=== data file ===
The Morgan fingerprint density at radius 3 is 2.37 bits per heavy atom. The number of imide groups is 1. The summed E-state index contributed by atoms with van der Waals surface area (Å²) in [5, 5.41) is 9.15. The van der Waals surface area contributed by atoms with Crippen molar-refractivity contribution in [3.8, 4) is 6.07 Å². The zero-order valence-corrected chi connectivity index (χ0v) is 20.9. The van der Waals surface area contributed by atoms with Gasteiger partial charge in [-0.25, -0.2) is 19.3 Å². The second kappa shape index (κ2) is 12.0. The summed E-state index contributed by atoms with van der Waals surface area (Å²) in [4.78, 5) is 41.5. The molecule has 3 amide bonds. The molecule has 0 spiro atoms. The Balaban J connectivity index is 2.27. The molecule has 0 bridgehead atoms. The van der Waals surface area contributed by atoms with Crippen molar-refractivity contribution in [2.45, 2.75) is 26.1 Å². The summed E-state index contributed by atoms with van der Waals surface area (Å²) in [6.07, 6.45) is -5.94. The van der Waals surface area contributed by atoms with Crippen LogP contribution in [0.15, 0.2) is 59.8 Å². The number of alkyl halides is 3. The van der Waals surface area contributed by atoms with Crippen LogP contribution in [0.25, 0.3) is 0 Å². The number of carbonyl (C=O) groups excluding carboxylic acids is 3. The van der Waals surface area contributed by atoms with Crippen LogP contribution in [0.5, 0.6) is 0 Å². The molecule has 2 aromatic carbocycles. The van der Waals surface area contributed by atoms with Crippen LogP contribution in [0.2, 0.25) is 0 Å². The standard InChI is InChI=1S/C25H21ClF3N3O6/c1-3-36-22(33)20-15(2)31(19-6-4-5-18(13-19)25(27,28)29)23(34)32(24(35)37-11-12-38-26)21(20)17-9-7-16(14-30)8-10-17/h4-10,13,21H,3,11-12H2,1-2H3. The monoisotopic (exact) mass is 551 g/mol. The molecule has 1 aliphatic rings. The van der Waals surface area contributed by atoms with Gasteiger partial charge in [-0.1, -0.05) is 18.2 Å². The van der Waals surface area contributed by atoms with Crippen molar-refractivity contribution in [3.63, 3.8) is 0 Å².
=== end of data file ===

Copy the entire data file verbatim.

The Morgan fingerprint density at radius 3 is 2.37 bits per heavy atom. The number of imide groups is 1. The summed E-state index contributed by atoms with van der Waals surface area (Å²) in [5, 5.41) is 9.15. The van der Waals surface area contributed by atoms with Crippen molar-refractivity contribution in [3.8, 4) is 6.07 Å². The zero-order valence-corrected chi connectivity index (χ0v) is 20.9. The van der Waals surface area contributed by atoms with Gasteiger partial charge in [-0.25, -0.2) is 19.3 Å². The second kappa shape index (κ2) is 12.0. The summed E-state index contributed by atoms with van der Waals surface area (Å²) in [4.78, 5) is 41.5. The molecule has 3 amide bonds. The molecule has 0 spiro atoms. The Balaban J connectivity index is 2.27. The molecule has 0 bridgehead atoms. The van der Waals surface area contributed by atoms with Crippen molar-refractivity contribution in [2.45, 2.75) is 26.1 Å². The summed E-state index contributed by atoms with van der Waals surface area (Å²) in [6.07, 6.45) is -5.94. The van der Waals surface area contributed by atoms with Crippen LogP contribution in [0.15, 0.2) is 59.8 Å². The number of alkyl halides is 3. The van der Waals surface area contributed by atoms with Crippen LogP contribution in [0.25, 0.3) is 0 Å². The number of carbonyl (C=O) groups excluding carboxylic acids is 3. The van der Waals surface area contributed by atoms with Crippen LogP contribution in [0.5, 0.6) is 0 Å². The molecule has 2 aromatic carbocycles. The van der Waals surface area contributed by atoms with Crippen LogP contribution in [0.2, 0.25) is 0 Å². The standard InChI is InChI=1S/C25H21ClF3N3O6/c1-3-36-22(33)20-15(2)31(19-6-4-5-18(13-19)25(27,28)29)23(34)32(24(35)37-11-12-38-26)21(20)17-9-7-16(14-30)8-10-17/h4-10,13,21H,3,11-12H2,1-2H3. The monoisotopic (exact) mass is 551 g/mol. The molecule has 1 aliphatic rings. The van der Waals surface area contributed by atoms with Gasteiger partial charge in [-0.1, -0.05) is 18.2 Å². The van der Waals surface area contributed by atoms with Crippen molar-refractivity contribution in [3.63, 3.8) is 0 Å².